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How to Become a Medical Lab Technician in 5 Steps

Research what it takes to become a medical lab technician. Learn about education requirements, job duties, average wages and job outlook to find out if this is the career for you.

What is a Medical Lab Technician?

Medical lab technicians collect and evaluate bodily specimen samples to detect illness and provide information to guide treatment. They work in different settings sometimes choosing to specialize in a particular area. The choice to specialize in a particular area is often made after they have had years of experience or advanced education. They are usually supervised by medical lab technologists.

See the table below for more information about medical lab technician careers:

Degree RequiredAssociate's degree
Education Field of StudyMedical Laboratory Science or related field
Key ResponsibilitiesObtain patient specimens,
Oversee validity and reliability checks,
Maintain equipment
Licensure/CertificationSome states require licensure; optional certification available
Job Growth (2014-2024)11% for medical and clinical laboratory technicians*
Median Salary (2015)$52,330 for medical and clinical laboratory technicians*

Source:*U.S. Bureau of Labor Statistics

What Will I Do as a Medical Lab Technician?

Medical lab technicians collect and evaluate specimen samples in order to detect illness and provide information regarding the best course of treatment. You may work directly with blood typing and analyze blood for transfusions. You may work specifically with animal or human diagnostic tests. You'll also be responsible for the operation and maintenance of lab equipment which will require good technology skills. You should be prepared to communicate with physicians and other lab technicians or technologists and be a concise with your records. You may work in a specialty area, such as immunology or microbiology, or as a general lab technician.

Step 1: Earn Your High School Diploma

You must earn your high school diploma or the equivalent to qualify for a certificate program or an associate degree program in medical laboratory technology. Valuable preparatory high school courses include biology, chemistry, health occupations, physics and mathematics. You can also consider shadowing a certified medical lab technician before pursuing a certificate or degree program.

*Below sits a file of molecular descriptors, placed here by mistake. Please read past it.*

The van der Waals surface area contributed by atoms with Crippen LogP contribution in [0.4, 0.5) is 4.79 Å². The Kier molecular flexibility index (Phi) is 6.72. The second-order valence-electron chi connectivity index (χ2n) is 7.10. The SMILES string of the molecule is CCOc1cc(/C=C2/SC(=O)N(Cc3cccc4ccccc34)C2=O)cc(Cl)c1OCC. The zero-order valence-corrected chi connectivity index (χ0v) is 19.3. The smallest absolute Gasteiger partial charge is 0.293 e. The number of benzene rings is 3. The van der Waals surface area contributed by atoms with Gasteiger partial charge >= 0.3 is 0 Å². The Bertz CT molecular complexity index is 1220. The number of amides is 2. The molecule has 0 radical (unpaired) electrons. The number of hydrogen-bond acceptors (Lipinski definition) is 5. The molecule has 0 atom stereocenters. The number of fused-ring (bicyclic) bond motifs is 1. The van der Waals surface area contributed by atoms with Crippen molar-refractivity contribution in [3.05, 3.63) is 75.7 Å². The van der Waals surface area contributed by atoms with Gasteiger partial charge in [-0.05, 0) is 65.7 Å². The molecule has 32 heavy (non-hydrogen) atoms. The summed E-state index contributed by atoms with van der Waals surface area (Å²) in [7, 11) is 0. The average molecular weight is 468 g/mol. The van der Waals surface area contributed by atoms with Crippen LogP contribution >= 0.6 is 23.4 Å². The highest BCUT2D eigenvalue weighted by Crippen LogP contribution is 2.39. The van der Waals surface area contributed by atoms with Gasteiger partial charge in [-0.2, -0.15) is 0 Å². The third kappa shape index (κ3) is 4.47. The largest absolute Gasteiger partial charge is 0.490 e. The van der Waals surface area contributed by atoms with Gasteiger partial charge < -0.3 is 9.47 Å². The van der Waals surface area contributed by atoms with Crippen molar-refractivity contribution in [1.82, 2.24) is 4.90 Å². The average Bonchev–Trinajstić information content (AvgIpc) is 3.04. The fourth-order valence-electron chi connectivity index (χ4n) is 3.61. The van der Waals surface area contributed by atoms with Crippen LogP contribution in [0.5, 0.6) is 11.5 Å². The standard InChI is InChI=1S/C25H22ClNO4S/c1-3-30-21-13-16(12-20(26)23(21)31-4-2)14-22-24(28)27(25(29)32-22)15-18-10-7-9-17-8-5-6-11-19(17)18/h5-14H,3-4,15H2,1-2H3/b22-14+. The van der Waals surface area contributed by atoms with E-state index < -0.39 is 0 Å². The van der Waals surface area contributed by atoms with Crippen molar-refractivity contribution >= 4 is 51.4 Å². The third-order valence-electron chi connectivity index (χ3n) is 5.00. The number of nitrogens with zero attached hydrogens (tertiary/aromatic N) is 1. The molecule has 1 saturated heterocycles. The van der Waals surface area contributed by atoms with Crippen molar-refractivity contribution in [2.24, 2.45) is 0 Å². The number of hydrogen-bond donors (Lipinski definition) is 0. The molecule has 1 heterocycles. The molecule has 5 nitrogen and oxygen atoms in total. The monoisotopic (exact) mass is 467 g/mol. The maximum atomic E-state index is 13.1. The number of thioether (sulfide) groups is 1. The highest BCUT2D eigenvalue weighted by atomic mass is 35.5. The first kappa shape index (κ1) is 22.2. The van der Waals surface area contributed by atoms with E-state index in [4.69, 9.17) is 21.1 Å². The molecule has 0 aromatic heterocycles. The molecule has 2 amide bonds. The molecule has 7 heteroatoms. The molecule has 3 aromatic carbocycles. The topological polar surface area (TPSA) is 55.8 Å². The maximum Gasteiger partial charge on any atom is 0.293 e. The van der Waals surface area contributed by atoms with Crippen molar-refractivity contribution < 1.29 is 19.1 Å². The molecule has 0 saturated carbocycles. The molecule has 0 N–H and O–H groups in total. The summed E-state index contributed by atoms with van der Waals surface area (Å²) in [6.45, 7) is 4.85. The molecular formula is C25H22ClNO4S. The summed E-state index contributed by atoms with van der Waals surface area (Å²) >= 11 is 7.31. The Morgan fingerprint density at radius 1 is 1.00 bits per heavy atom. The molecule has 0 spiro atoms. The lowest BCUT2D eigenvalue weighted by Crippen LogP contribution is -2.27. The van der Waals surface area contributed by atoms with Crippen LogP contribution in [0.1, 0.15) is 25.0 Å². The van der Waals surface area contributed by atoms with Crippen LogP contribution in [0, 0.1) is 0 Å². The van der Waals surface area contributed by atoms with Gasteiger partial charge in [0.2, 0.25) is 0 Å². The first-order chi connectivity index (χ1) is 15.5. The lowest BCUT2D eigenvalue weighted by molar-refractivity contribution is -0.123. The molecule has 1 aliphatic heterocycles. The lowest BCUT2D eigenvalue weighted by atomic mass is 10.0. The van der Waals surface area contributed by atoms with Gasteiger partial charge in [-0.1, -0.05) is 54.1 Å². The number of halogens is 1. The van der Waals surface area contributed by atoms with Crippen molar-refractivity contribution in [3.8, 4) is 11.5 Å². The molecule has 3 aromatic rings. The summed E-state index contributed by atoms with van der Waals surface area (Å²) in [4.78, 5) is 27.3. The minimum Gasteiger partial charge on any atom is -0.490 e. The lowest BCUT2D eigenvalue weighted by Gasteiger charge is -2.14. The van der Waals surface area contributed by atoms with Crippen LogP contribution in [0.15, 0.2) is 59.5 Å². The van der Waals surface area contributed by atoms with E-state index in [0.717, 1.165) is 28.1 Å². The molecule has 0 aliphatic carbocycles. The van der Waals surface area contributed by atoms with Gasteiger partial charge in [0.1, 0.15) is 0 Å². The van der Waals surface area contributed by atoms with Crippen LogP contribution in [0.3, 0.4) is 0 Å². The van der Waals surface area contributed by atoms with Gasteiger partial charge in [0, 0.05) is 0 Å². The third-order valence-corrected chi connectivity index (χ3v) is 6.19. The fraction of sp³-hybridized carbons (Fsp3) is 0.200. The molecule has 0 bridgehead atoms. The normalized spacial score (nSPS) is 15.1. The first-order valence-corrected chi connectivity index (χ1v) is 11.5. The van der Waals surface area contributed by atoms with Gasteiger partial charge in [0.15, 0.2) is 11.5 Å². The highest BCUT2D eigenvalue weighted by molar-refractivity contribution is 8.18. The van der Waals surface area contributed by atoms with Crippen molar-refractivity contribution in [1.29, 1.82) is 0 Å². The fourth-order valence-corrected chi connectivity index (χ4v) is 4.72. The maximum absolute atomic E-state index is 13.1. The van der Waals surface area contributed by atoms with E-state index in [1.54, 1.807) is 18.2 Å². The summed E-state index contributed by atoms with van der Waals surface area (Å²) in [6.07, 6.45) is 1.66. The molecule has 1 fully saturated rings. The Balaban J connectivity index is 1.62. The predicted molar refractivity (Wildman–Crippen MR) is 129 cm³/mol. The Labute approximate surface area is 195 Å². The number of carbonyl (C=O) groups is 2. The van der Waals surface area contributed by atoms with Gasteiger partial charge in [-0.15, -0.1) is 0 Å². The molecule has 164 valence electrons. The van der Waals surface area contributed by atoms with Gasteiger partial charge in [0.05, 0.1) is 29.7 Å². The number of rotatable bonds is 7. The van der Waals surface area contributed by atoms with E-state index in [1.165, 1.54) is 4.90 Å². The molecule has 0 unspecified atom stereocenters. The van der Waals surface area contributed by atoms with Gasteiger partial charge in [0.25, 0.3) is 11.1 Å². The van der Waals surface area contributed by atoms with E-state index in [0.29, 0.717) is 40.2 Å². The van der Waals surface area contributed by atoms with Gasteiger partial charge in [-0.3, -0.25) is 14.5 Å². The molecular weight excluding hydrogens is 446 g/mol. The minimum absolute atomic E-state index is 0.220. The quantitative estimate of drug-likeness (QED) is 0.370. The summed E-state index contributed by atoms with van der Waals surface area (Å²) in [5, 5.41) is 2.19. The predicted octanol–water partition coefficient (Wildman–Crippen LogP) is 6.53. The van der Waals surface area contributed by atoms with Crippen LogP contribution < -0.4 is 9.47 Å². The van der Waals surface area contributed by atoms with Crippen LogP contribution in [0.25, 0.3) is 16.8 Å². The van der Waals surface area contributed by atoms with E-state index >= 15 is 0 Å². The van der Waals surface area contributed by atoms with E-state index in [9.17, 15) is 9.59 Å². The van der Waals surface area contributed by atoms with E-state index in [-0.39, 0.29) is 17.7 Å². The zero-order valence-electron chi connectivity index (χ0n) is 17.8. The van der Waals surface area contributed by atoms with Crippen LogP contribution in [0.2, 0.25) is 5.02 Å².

Step 2: Pursue an Associate Degree

Associate degree programs in medical laboratory science provide instruction in both classrooms and laboratories. Coursework may include biology, chemistry, clinical laboratory practices, hematology, immunology, microbiology and psychology. Consider a program accredited by the National Accrediting Agency for Clinical Laboratory Sciences (www.naacls.org).

Step 3: Complete Clinical Practice and Earn Licensure

Clinical experience may be earned during your degree program or afterwards in an internship. In either case, you're typically required to have clinical practice before seeking licensure and certification. According to the U.S. Bureau of Labor Statistics (BLS), some states require medical technicians to become licensed (www.bls.gov). Check with your state for any licensing requirements.

Step 4: Earn Your Certification

Many employers seek medical lab technicians who've earned certification through a professional organization, such as the American Society of Clinical Pathology (www.ascp.org). They offer certification for medical lab technicians, which requires an associate's degree along with the completion of a NACCLS-accredited training program (or other approved course of study). Certification and renewal requirements vary by organization.

Step 5: Continue Your Education

According to the BLS, job opportunities for medical lab technologists were expected to increase by 11% between 2018-2028, a rate that is much faster than average and suggests that jobs should be readily available. To become a technologist, you'll need to continue your education. Consider a Bachelor of Science degree in medical technology or clinical laboratory science degree to work as a medical technologist or clinical laboratory scientist.

What Are Some Related Alternative Careers?

Some similar careers include biological technicians, chemical technicians and veterinary technicians. Biological technicians will need a bachelor's degree in biology or biology science and will work specifically with biological specimens, analyzing findings. Chemical technicians assist chemical engineers while working with special technologies to research chemical substances and their processes. An associate's degree is required for a chemical technician. Veterinary technicians are similar to medical technicians except they only work with animals often at animal hospitals. This career will require at least a two year degree.